The digitisation of politics The new openness

Politics and the internet
Politics and the internet | Photo: © Blablo101/iStock

Twitter, Facebook, Snapchat – social networks are becoming the most important platform for political communication in Germany. Though this is not without its downsides.
 

Perhaps it would not comply with any diplomatic protocol, but a person getting in touch with the German government via Facebook may well find themselves being addressed as “Hi Marco”. This is unusually informal, even downright pally. And sometimes “your pal the government” might even have a cheeky sign-off at the ready, followed by a winking Smiley.
 
And it works. The German government may only have had its own Facebook page since 2015, but it already had nearly 400,000 “friends” just under six months later. That is more than the number of copies most newspapers sell in Germany.

The Internet: the most important platform

This is all part of government spokesperson Steffen Seibert’s social media strategy. He caused a stir back in 2011 when he started tweeting under the name @RegSprecher (an abbreviation meaning government spokesperson). Some journalists were not at all amused when he used Twitter for his first announcement of Federal Chancellor Angela Merkel’s upcoming visit to the USA. Less social media-savvy reporters asked themselves whether they would now have to sign up to social media networks simply in order to keep abreast of what is happening in the government.
 
Since then, the digital world has continued evolving, and these days there are hardly any German journalists or politicians who do not use Twitter, Facebook, Instagram or Snapchat. And there are fewer and fewer members of the public who still obtain their information solely via conventional media. The Internet has become the most important platform for political communication in Germany.
 
Politicians from all parties do their best to draw attention to themselves in social media networks. Chancellor Angela Merkel succeeded in this particularly well when she allowed herself to be interviewed by German YouTube star LeFloid in 2015. The video has already been viewed more than five million times – a good way to achieve big impact with little effort.

The culture of debate is changing

The Internet has hugely changed the culture of political debate. Nowadays anyone with an Internet connection can join political discussions: in the various forums of leading news providers and television stations, on the social media pages of the German government and individual ministries, or in direct dialogue with politicians on Twitter. Particularly intensive users include Chancellery Minister Peter Altmaier from the CDU party and SPD Chairman and Vice-Chancellor Sigmar Gabriel. They also tweet back if in doubt.
 
Online petitions are also booming. Since 2012, people have been able to use the website of the German Bundestag – the country’s parliament – to advertise causes close to their heart. If the petition is signed by 50,000 supporters, the parliament’s Petitions Committee has to address the matter in a public session. More than two million people are registered for e-petitions on the Bundestag’s website. There were more than 13,000 petitions in 2015, six of which achieved the required 50,000 signatories. The themes were very broad-ranging, including everything from a ban on arms exports and a complaint about the excessively low wages paid to nurses to a demand that statutory health insurance companies should pay the costs of cannabis therapies.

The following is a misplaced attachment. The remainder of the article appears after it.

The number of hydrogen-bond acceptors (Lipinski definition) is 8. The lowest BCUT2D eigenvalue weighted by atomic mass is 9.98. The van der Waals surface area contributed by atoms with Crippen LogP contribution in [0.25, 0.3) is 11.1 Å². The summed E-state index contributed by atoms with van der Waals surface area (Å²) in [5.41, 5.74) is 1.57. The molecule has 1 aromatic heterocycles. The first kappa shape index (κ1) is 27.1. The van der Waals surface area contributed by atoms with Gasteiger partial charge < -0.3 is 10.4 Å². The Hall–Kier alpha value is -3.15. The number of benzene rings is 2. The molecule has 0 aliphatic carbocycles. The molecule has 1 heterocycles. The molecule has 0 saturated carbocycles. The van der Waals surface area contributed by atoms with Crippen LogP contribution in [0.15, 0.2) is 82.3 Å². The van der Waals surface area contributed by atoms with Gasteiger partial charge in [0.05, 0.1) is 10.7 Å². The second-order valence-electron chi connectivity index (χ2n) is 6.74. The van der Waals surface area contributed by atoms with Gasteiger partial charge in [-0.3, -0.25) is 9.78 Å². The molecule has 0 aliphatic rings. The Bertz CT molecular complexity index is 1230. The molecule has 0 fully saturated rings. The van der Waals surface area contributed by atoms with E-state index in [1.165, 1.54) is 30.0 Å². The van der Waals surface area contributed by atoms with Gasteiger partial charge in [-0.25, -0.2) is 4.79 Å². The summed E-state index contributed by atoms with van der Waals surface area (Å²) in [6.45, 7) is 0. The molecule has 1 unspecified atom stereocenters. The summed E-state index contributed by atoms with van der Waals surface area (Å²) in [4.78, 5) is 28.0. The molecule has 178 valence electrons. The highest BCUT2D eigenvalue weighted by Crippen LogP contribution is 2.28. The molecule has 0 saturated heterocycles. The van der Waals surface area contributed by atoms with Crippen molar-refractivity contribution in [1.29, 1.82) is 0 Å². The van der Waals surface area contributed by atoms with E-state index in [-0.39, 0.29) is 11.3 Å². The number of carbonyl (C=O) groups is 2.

Masses of hate comments

The downside to all of this new openness are the hordes of trolls, those notoriously bad-tempered fellows and fact deniers with which the Internet is teeming. Forced in the past to meet only in back rooms, the whole Internet is their playground nowadays, and they are increasingly poisoning the culture of political debate.
 
For some years now, SPD Justice Minister Heiko Maas has been attempting in vain to persuade Facebook to consistently delete hate comments. Essentially this is about a clash of two different cultures: the American company takes a rather wide view of freedom of expression, which even encompasses denial of the Holocaust – something that is a criminal offence in Germany.

Self-created “opinion bubble”

The next digital milestone will be Germany’s general elections in 2017. Political parties know that elections are not won on the Internet, but they can be lost there. Election posters and newspaper and television ads still potentially reach everyone, but Internet strategies are aimed primarily at mobilizing the party’s own voters. Many Internet users are content to remain in “opinion bubbles” they have created for themselves, and no longer even notice that others may perhaps think differently.
 
Alternative für Deutschland (AfD), a still fairly young right-wing populist party offering an “alternative for Germany”, wanted to resort to a rather new method of agitation for its election campaign: it planned to deploy what are known as “social bots”. These are opinion robots that automatically join political debates on Facebook or Twitter. Disguised as genuine users, the bots analyse and gather private information about the user and disseminate information themselves.
 
The other parties rejected the use of such opinion robots, and the criticism was so harsh that the AfD withdrew its idea. In the US, on the other hand, these bots were an integral part of the election campaign toolkit during the 2016 presidential elections.